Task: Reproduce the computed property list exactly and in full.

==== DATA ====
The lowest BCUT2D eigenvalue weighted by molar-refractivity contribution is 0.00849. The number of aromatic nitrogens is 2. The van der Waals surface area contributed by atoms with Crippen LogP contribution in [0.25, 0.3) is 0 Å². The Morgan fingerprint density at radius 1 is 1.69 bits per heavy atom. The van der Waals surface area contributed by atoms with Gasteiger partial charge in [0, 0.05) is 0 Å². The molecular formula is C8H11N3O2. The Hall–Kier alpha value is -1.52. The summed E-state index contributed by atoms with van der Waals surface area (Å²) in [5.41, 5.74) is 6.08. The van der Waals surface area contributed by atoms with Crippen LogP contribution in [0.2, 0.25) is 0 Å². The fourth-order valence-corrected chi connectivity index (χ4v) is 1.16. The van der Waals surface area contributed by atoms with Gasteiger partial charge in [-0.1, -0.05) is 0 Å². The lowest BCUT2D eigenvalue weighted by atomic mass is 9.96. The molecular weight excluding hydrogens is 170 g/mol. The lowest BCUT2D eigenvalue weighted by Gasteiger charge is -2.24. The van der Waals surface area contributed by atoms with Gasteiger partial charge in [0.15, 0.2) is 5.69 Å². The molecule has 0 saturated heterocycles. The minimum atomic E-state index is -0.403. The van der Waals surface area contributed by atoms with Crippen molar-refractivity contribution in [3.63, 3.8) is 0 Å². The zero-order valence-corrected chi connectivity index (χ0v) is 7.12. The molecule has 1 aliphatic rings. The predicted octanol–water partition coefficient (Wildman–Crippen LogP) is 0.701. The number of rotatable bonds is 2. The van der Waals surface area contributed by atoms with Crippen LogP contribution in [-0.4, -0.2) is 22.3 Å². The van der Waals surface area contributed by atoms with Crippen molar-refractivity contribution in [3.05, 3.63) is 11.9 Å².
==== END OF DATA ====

The lowest BCUT2D eigenvalue weighted by molar-refractivity contribution is 0.00849. The number of aromatic nitrogens is 2. The van der Waals surface area contributed by atoms with Crippen LogP contribution in [0.25, 0.3) is 0 Å². The Morgan fingerprint density at radius 1 is 1.69 bits per heavy atom. The van der Waals surface area contributed by atoms with Gasteiger partial charge in [0, 0.05) is 0 Å². The molecular formula is C8H11N3O2. The Hall–Kier alpha value is -1.52. The summed E-state index contributed by atoms with van der Waals surface area (Å²) in [5.41, 5.74) is 6.08. The van der Waals surface area contributed by atoms with Crippen LogP contribution in [0.2, 0.25) is 0 Å². The fourth-order valence-corrected chi connectivity index (χ4v) is 1.16. The van der Waals surface area contributed by atoms with Gasteiger partial charge in [-0.1, -0.05) is 0 Å². The lowest BCUT2D eigenvalue weighted by atomic mass is 9.96. The molecular weight excluding hydrogens is 170 g/mol. The lowest BCUT2D eigenvalue weighted by Gasteiger charge is -2.24. The van der Waals surface area contributed by atoms with Gasteiger partial charge in [0.15, 0.2) is 5.69 Å². The molecule has 0 saturated heterocycles. The minimum atomic E-state index is -0.403. The van der Waals surface area contributed by atoms with Crippen molar-refractivity contribution in [3.63, 3.8) is 0 Å². The zero-order valence-corrected chi connectivity index (χ0v) is 7.12. The molecule has 1 aliphatic rings. The predicted octanol–water partition coefficient (Wildman–Crippen LogP) is 0.701. The number of rotatable bonds is 2. The van der Waals surface area contributed by atoms with Crippen LogP contribution in [-0.4, -0.2) is 22.3 Å². The van der Waals surface area contributed by atoms with Crippen molar-refractivity contribution in [3.05, 3.63) is 11.9 Å².